Salman Rushdie has an engaging editorial in the Times:
Reformed Islam would reject conservative dogmatism and accept that, among other things, women are fully equal to men; that people of other religions, and of no religion, are not inferior to Muslims; that differences in sexual orientation are not to be condemned, but accepted as aspects of human nature; that anti-Semitism is not OK; and that the repression of free speech by the thin-skinned ideology of easily-taken "offence" must be replaced by genuine, robust, anything-goes debate in which there are no forbidden ideas or no-go areas.Do read the whole thing, including his recounting of positive (and heartening) reactions he got from Muslims all over the world in response to his previous article.
Reformed Islam would encourage diaspora Muslims to emerge from their self-imposed ghettoes and stop worrying so much about locking up their daughters. It would emerge from the intellectual ghetto of literalism and subservience to mullahs and ulema, allowing open, historically based scholarship to emerge from the shadows to which the madrassas and seminaries have condemned it.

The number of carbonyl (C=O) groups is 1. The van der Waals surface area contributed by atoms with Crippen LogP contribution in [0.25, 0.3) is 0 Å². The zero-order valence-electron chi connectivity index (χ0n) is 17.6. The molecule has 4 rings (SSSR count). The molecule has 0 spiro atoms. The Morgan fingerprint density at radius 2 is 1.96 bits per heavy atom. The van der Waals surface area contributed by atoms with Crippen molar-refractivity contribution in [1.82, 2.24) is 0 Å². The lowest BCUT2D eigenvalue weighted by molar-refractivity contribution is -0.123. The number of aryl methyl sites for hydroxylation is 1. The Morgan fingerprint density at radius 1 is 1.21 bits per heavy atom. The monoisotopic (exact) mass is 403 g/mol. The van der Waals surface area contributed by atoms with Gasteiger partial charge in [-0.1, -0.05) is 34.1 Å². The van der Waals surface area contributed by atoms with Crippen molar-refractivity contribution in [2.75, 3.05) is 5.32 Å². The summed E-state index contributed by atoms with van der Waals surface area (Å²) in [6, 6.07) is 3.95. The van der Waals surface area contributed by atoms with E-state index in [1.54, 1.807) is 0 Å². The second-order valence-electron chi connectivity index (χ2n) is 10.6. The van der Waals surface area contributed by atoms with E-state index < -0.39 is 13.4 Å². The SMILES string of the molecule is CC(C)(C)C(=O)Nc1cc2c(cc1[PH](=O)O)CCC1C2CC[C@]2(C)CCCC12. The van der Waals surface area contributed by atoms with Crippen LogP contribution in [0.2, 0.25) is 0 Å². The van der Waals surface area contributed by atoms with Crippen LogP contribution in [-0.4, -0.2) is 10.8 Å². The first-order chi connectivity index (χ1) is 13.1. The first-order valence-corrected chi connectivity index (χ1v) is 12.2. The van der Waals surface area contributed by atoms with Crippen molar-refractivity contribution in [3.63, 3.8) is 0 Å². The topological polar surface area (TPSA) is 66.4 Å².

There must be an end to the defensive paranoia that led some Muslims to claim that Jews were behind the 9/11 attacks and, more recently, that Muslims may not have been behind the 7/7 bombings either (a crackpot theory exploded, if one may use the verb, by the recent al-Jazeera video).
Not so much a reformation, as several people said in response to my first piece, as an Enlightenment. Very well then: let there be light.